Having been discharged and given the all clear by both the neurologist and cardiologist I went for a final visit to my GP. I think we’re back to what the A&E Dr said to me hours after my accident “Everyone’s allowed to faint once”. There’s nothing wrong with me and no obvious cause of my faint.
I may have been slightly dehydrated, though given the hassle of stopping for a comfort break on a short ride, I’m not really inclined to drink much more. I may have been slightly stressed, and I think that’s under control now. I had thought that paying more attention to my heart rate might be relevant but the first cardiologist I saw said not to worry, and my heart rate has been higher since my accident without ill effects so I think that’s a blind alley.
There may be something in monitoring resting heart rate. I have recently been checking mine with an optical sensor and it seems all over the place: the average is around 45bpm with a variation from 42bpm to 50bpm. The cardiologist told me that the 24hr ECG measured it at 39bpm which is lower than the optical sensor generally measure it. So room for further investigation!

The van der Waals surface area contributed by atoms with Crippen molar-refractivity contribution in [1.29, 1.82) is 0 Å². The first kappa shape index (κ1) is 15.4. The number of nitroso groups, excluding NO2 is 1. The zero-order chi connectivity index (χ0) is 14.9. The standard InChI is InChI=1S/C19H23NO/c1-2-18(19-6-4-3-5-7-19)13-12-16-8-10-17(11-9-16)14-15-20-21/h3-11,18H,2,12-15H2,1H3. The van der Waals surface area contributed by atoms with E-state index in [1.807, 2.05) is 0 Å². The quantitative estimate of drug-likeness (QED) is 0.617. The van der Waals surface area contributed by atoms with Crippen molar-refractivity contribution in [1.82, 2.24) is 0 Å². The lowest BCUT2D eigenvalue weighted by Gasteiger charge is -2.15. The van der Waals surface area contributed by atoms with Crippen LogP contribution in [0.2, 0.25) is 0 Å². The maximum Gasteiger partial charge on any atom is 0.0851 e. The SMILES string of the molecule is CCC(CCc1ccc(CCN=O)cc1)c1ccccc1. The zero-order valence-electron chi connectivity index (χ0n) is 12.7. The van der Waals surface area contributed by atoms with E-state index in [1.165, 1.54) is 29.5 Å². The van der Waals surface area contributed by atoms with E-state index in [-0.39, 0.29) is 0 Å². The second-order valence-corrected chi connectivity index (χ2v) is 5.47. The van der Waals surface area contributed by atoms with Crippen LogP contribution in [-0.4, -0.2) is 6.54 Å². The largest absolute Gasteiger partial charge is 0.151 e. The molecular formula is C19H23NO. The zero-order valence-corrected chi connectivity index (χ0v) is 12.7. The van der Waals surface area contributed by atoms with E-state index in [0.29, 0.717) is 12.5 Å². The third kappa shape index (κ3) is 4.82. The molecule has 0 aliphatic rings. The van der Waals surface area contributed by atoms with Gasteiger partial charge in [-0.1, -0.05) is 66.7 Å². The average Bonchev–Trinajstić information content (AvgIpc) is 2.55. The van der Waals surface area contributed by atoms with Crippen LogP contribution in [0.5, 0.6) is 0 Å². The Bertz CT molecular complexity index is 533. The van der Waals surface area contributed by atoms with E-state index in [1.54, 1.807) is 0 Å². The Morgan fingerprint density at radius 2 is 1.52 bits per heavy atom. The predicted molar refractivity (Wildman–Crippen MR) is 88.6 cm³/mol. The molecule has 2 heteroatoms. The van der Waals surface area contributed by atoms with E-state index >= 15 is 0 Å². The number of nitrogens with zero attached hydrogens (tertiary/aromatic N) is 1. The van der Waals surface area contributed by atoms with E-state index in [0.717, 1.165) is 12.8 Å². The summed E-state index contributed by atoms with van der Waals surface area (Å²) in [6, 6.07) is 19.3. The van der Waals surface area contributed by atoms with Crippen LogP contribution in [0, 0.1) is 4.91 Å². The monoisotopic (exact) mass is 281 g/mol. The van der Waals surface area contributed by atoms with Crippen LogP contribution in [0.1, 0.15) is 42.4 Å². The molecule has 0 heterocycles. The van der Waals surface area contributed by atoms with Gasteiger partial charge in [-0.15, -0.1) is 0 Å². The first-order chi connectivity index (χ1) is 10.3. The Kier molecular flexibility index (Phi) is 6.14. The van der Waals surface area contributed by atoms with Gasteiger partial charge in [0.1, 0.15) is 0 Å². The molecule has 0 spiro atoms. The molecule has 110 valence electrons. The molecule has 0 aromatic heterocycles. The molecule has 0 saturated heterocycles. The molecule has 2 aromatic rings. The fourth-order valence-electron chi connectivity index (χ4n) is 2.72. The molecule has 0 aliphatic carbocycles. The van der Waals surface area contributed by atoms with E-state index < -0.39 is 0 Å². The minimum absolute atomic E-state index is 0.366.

One possible contributory factor to my resting heart rate being variable is that I still find it uncomfortable to sleep on my injured shoulder. The joint is taking far longer to get back to normal than the bone took to heal. It actually seemed to get significantly worse over Christmas so the GP referred me back to physiotherapy. I don’t yet have an appointment but it of course feels much better now I have a referral.
The GP also thought it worth getting an annual blood test which I will do. I also continue to take (non-prescribed) Vitamin D. The number of times I have been asked how much alcohol I consume has also made me try to drink less alcohol and I almost managed a “dry January” (from just after midnight on the first until the evening of the 31st).